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A questionnaire investigation of the relationship between trait mindfulness, trait emotional intelligence, trait anxiety and psychological well-being of working adults

Grant, Yara (2012) A questionnaire investigation of the relationship between trait mindfulness, trait emotional intelligence, trait anxiety and psychological well-being of working adults. Manchester Metropolitan University. (Unpublished)

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Abstract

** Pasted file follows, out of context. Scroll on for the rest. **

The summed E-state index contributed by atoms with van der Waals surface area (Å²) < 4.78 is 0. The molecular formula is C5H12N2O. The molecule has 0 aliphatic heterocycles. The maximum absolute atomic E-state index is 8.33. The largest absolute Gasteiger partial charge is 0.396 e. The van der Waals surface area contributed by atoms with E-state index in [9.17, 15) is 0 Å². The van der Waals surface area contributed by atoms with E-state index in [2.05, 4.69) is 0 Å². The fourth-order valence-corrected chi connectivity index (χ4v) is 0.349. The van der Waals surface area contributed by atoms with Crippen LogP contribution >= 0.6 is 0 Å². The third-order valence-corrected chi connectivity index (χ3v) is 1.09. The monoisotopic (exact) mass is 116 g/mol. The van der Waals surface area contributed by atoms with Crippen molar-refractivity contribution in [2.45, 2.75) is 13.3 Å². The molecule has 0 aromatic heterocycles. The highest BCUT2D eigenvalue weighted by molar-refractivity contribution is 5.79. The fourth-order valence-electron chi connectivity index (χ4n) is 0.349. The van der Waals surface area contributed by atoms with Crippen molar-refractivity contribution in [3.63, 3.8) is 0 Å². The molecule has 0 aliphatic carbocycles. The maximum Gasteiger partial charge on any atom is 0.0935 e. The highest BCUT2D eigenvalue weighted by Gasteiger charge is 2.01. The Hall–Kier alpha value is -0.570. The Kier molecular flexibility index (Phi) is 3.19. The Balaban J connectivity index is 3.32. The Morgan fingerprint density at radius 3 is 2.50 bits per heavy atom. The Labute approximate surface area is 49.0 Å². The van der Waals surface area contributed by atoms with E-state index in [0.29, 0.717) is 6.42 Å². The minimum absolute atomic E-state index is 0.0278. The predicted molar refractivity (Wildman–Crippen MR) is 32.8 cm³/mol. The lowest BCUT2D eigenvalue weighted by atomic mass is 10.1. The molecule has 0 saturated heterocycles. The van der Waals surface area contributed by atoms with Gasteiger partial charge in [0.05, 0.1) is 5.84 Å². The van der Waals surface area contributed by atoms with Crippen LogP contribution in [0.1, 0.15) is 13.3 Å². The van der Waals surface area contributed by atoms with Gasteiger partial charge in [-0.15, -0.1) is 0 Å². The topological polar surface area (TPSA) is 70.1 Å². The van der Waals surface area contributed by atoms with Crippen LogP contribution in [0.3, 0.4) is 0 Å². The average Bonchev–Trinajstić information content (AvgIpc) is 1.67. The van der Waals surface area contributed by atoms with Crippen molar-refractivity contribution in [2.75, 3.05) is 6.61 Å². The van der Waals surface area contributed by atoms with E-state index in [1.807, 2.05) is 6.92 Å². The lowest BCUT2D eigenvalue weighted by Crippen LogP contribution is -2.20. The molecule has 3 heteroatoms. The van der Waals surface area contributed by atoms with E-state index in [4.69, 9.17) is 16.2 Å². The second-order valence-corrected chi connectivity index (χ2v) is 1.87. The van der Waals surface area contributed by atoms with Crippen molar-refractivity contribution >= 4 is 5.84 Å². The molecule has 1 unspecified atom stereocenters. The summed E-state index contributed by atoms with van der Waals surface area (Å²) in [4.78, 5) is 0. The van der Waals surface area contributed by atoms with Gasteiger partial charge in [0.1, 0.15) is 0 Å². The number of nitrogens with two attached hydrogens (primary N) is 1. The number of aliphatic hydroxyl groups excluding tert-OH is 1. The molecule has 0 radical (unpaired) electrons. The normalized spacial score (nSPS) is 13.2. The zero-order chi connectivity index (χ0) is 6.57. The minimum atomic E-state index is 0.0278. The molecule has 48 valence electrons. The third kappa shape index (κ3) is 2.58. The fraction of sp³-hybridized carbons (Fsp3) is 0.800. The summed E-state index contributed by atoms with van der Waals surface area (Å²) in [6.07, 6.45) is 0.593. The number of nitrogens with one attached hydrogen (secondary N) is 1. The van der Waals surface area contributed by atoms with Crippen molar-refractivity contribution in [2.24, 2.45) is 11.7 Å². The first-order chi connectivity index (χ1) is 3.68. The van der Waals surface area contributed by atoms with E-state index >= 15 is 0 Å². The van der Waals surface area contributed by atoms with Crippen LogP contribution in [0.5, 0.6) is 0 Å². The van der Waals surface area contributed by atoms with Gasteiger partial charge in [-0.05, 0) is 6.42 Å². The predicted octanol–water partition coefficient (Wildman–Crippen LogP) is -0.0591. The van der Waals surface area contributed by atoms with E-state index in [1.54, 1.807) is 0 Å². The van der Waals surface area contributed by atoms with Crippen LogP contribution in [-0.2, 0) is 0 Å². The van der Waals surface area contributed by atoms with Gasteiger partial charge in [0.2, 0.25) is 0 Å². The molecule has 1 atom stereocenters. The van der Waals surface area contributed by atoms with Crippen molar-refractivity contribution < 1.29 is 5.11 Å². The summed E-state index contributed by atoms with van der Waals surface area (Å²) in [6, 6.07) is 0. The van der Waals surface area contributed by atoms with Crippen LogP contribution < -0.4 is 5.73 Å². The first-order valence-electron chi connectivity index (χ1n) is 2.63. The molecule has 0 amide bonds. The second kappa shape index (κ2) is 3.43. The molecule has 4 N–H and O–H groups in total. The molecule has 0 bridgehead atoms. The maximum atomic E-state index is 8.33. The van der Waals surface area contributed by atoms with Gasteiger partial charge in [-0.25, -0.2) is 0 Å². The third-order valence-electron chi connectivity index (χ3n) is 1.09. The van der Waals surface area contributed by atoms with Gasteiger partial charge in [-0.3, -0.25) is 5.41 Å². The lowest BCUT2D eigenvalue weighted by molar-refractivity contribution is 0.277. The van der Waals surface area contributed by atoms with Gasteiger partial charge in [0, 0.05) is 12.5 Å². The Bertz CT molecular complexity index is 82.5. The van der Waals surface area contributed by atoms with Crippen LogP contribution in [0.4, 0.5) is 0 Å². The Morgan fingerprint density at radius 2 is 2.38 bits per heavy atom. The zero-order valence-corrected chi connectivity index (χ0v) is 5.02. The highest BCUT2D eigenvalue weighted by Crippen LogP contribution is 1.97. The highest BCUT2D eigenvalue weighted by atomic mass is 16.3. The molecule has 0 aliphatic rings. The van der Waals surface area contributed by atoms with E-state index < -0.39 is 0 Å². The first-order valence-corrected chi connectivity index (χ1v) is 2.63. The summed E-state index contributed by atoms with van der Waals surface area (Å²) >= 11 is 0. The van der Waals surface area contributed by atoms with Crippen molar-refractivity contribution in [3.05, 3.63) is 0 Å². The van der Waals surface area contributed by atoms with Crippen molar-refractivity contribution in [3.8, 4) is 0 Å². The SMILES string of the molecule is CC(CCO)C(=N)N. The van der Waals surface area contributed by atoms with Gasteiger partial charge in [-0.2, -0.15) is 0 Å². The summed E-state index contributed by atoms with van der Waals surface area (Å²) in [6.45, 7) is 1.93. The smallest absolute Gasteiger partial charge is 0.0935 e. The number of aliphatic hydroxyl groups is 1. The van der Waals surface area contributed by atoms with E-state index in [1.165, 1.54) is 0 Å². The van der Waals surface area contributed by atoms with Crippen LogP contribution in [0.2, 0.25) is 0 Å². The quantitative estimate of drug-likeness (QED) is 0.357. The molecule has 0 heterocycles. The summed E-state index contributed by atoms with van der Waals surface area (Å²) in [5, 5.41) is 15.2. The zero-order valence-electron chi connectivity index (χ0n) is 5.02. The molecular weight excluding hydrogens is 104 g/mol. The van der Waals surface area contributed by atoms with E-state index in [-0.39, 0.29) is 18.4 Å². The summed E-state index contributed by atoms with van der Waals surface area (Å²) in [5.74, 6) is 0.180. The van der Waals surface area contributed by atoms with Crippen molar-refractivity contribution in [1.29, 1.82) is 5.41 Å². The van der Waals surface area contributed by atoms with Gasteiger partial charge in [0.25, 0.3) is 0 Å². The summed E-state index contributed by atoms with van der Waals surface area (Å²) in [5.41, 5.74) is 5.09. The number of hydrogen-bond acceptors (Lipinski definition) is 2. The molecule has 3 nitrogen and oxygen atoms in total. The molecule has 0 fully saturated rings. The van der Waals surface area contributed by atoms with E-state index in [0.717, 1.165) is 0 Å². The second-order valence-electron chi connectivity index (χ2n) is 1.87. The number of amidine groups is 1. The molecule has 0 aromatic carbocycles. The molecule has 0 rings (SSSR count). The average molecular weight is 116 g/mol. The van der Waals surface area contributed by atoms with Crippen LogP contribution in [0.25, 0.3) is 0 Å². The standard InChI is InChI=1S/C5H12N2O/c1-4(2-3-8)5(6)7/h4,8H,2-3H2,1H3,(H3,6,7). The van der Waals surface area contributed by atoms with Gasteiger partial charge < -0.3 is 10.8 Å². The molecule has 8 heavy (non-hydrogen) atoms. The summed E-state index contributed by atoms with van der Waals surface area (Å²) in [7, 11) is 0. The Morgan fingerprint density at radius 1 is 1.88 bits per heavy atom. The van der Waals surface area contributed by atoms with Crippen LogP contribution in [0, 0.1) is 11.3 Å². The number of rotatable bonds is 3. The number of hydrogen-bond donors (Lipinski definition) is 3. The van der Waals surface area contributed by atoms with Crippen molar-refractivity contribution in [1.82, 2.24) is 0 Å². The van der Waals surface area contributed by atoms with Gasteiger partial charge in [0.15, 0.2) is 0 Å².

Trait mindfulness and trait emotional intelligence (trait EI) are associated with improved mental health and increased life satisfaction. Conversely, trait anxiety is widely associated with lack of psychological well-being (e.g. depression and anxiety). Previous studies investigated these variables in samples of undergraduate students. It has been suggested that working adults’ mental health are a cause for concern in the UK. Using a correlational survey design, the present study investigated relationships between these constructs, including the variable stress, in a working adult population (N=225), with an age range of 22-64. The correlations were consistent with hypotheses. Multiple linear regression analyses revealed that trait anxiety was the only significant variable to predict depression. Trait mindfulness, traitEI and trait anxiety predicted anxiety symptoms in the expected directions. Additionally, trait mindfulness did not contribute to stress in the sample studied, but trait EI and trait anxiety revealed significant results, in the expected direction, as predictors of stress. Furthermore, it was found that trait mindfulness, trait EI and trait anxiety were significant predictors of satisfaction with life as hypothesised. The findings confirm the importance of these variables in the psychological well-being of working adults. The limitations, applications and further research directions are also discussed.

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